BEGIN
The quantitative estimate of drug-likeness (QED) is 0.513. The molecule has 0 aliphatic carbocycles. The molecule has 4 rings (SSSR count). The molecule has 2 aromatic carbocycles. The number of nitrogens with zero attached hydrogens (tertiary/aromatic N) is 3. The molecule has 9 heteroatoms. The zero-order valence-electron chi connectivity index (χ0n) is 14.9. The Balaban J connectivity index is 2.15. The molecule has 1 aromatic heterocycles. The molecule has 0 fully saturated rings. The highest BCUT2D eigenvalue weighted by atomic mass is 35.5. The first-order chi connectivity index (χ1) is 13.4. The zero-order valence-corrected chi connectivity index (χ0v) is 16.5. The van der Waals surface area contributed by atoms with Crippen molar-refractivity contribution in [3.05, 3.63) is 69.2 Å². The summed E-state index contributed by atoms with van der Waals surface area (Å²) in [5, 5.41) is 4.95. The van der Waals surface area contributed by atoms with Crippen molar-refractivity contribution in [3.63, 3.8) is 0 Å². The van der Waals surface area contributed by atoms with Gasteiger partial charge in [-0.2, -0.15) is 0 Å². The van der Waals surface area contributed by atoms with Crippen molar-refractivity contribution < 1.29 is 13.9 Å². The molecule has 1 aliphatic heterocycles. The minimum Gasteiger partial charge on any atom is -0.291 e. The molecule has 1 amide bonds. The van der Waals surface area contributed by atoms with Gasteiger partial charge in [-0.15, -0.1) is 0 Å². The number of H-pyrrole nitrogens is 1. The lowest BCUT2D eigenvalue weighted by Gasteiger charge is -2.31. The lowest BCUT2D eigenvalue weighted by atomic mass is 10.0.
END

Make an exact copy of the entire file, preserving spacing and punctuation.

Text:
The quantitative estimate of drug-likeness (QED) is 0.513. The molecule has 0 aliphatic carbocycles. The molecule has 4 rings (SSSR count). The molecule has 2 aromatic carbocycles. The number of nitrogens with zero attached hydrogens (tertiary/aromatic N) is 3. The molecule has 9 heteroatoms. The zero-order valence-electron chi connectivity index (χ0n) is 14.9. The Balaban J connectivity index is 2.15. The molecule has 1 aromatic heterocycles. The molecule has 0 fully saturated rings. The highest BCUT2D eigenvalue weighted by atomic mass is 35.5. The first-order chi connectivity index (χ1) is 13.4. The zero-order valence-corrected chi connectivity index (χ0v) is 16.5. The van der Waals surface area contributed by atoms with Crippen molar-refractivity contribution in [3.05, 3.63) is 69.2 Å². The summed E-state index contributed by atoms with van der Waals surface area (Å²) in [5, 5.41) is 4.95. The van der Waals surface area contributed by atoms with Crippen molar-refractivity contribution in [3.63, 3.8) is 0 Å². The van der Waals surface area contributed by atoms with Gasteiger partial charge in [-0.2, -0.15) is 0 Å². The van der Waals surface area contributed by atoms with Crippen molar-refractivity contribution < 1.29 is 13.9 Å². The molecule has 1 aliphatic heterocycles. The minimum Gasteiger partial charge on any atom is -0.291 e. The molecule has 1 amide bonds. The van der Waals surface area contributed by atoms with Gasteiger partial charge in [-0.15, -0.1) is 0 Å². The number of H-pyrrole nitrogens is 1. The lowest BCUT2D eigenvalue weighted by Gasteiger charge is -2.31. The lowest BCUT2D eigenvalue weighted by atomic mass is 10.0.